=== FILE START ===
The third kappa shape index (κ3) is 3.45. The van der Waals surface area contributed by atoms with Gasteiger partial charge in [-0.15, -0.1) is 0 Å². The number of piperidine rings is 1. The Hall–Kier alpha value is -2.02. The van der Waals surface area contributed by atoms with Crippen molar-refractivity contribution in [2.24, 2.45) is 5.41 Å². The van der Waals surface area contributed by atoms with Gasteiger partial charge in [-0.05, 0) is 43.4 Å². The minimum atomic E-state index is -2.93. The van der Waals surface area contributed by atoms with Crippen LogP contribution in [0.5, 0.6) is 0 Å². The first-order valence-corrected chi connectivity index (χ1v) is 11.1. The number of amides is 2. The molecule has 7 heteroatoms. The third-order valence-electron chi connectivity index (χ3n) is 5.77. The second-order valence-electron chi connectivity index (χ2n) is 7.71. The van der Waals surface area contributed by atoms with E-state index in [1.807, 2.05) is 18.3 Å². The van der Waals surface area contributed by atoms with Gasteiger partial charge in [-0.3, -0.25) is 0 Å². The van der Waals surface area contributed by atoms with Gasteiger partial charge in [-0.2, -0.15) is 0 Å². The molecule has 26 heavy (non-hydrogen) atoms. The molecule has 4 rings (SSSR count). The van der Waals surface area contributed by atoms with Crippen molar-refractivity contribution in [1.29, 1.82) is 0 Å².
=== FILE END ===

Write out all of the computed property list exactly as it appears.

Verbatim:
The third kappa shape index (κ3) is 3.45. The van der Waals surface area contributed by atoms with Gasteiger partial charge in [-0.15, -0.1) is 0 Å². The number of piperidine rings is 1. The Hall–Kier alpha value is -2.02. The van der Waals surface area contributed by atoms with Crippen molar-refractivity contribution in [2.24, 2.45) is 5.41 Å². The van der Waals surface area contributed by atoms with Gasteiger partial charge in [-0.05, 0) is 43.4 Å². The minimum atomic E-state index is -2.93. The van der Waals surface area contributed by atoms with Crippen LogP contribution in [0.5, 0.6) is 0 Å². The first-order valence-corrected chi connectivity index (χ1v) is 11.1. The number of amides is 2. The molecule has 7 heteroatoms. The third-order valence-electron chi connectivity index (χ3n) is 5.77. The second-order valence-electron chi connectivity index (χ2n) is 7.71. The van der Waals surface area contributed by atoms with E-state index in [1.807, 2.05) is 18.3 Å². The van der Waals surface area contributed by atoms with Gasteiger partial charge in [-0.3, -0.25) is 0 Å². The van der Waals surface area contributed by atoms with Gasteiger partial charge in [-0.2, -0.15) is 0 Å². The molecule has 26 heavy (non-hydrogen) atoms. The molecule has 4 rings (SSSR count). The van der Waals surface area contributed by atoms with Crippen molar-refractivity contribution in [1.29, 1.82) is 0 Å².